• Logline. A one or two-sentence description of your video encapsulates the premise (starting point of the story) while encapsulating the theme's essence without spelling it out. Here are two examples from projects completed by students in previous semesters: “A young man struggles for motivation. By dropping his pencil, his creative instincts begin to shine through the sounds of the city” (Inspiration by Leah Kleiman and Stella Megalou), and  “A walk at night alone with your thoughts” (Paranoia by Chloe Sanders and Greg Hackel-Johnson). 
  • Treatment. Write a one- to three-paragraph description of your video in the present tense without dialogue or technical cinema language. This is not the same as a treatment you’d write to sell a screenplay; this is a simpler cousin designed to help you think through your video's structure and flow and help someone understand what the video will be about. Writing will help you clarify and refine your approach.
  • Research. What sources have you/will you draw upon to inform your work? This may include literature, poetry, cinema, visual art, sound art, popular culture, politics, etc. I expect you to do some research as part of your planning for your personal project, so make sure this section of your plan reflects that! If this section is missing, your proposal will not be approved. Your research could include photos you’ve taken and work you’ve done in the past; there’s a wide range of sources for your work and identity, and include them in your proposal.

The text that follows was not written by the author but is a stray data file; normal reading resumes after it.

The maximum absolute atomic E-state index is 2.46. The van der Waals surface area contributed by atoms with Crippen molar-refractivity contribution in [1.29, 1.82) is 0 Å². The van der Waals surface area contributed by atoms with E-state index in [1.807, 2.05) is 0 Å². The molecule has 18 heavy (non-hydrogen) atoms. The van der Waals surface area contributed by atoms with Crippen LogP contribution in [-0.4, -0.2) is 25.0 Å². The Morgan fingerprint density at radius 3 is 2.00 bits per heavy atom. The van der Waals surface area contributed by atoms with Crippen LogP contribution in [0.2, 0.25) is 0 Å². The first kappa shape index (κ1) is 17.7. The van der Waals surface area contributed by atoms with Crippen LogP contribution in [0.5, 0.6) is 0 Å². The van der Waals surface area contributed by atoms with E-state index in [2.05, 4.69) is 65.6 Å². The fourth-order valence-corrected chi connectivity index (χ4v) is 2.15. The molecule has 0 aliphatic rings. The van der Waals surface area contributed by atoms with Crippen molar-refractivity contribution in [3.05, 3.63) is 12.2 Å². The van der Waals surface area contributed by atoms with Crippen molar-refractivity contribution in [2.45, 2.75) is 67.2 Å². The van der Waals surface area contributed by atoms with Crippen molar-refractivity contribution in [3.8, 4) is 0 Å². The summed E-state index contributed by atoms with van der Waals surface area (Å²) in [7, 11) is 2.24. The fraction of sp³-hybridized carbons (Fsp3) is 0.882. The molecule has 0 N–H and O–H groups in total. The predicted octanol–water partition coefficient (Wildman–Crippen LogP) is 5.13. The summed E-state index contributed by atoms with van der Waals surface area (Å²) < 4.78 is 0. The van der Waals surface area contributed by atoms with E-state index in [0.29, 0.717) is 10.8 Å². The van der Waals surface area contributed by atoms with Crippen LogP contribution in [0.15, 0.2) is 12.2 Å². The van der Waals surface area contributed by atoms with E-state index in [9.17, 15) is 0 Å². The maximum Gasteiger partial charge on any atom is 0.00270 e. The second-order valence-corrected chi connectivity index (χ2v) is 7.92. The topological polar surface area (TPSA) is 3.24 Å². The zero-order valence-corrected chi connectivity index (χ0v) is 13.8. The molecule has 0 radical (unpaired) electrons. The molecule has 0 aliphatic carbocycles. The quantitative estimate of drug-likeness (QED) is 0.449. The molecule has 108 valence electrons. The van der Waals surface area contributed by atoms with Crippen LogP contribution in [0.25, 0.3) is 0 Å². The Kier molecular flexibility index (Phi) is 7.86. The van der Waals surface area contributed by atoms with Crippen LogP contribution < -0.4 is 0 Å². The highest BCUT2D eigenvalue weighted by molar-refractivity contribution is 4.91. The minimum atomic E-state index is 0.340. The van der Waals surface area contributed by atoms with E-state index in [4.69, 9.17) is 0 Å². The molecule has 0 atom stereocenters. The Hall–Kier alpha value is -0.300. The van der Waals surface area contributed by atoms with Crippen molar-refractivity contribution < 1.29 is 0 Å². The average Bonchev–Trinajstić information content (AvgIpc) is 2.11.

• Resources needed. What resources will you need to complete the project? Ensure you have a good idea of what you need regarding time, gear, assistance, location access, etc. Remember that you have access to the Media Studio staff for help determining the resources you need in addition to your peers and instructor. 
  • Timeline and significant milestones. Share your preliminary timeline for the project and include at least two distinct and separate shoots, along with some time for pick-ups if needed after you cut together a rough assembly. It is common to discover you need more shots after completing a rough assembly of your work; that's one reason why it's a good idea to spread the work over multiple weeks so you can iterate when needed. 

2. Rough cut

Submit a rough cut by uploading it to the Video 4. Final Project (Rough Cut) folder on the class shared server, and your instructor will provide critique; when you have uploaded your rough cut, text or email your instructor to ensure timely feedback on the rough cut. Using the feedback from a rough-cut critique increases the chances of the work being assessed as complete during the screening and critique session of the final cut. In addition, you should also request feedback from peers during the rough-cut phase. 

3. Fine cut

Submit your final cut by uploading it to Project 4. Final Project folder on the class shared server. This video must meet the file layout and export guidelines outlined in Video Deliverable Specs. The entire class will critique this cut.


The following works are suggested for inspiration:

  • Man with a Movie Camera (Dziga Vertov, 1929)
  • Meshes of the Afternoon (Maya Deren, 1943)
  • Daybreak Express (D. A. Pennebaker, 1953)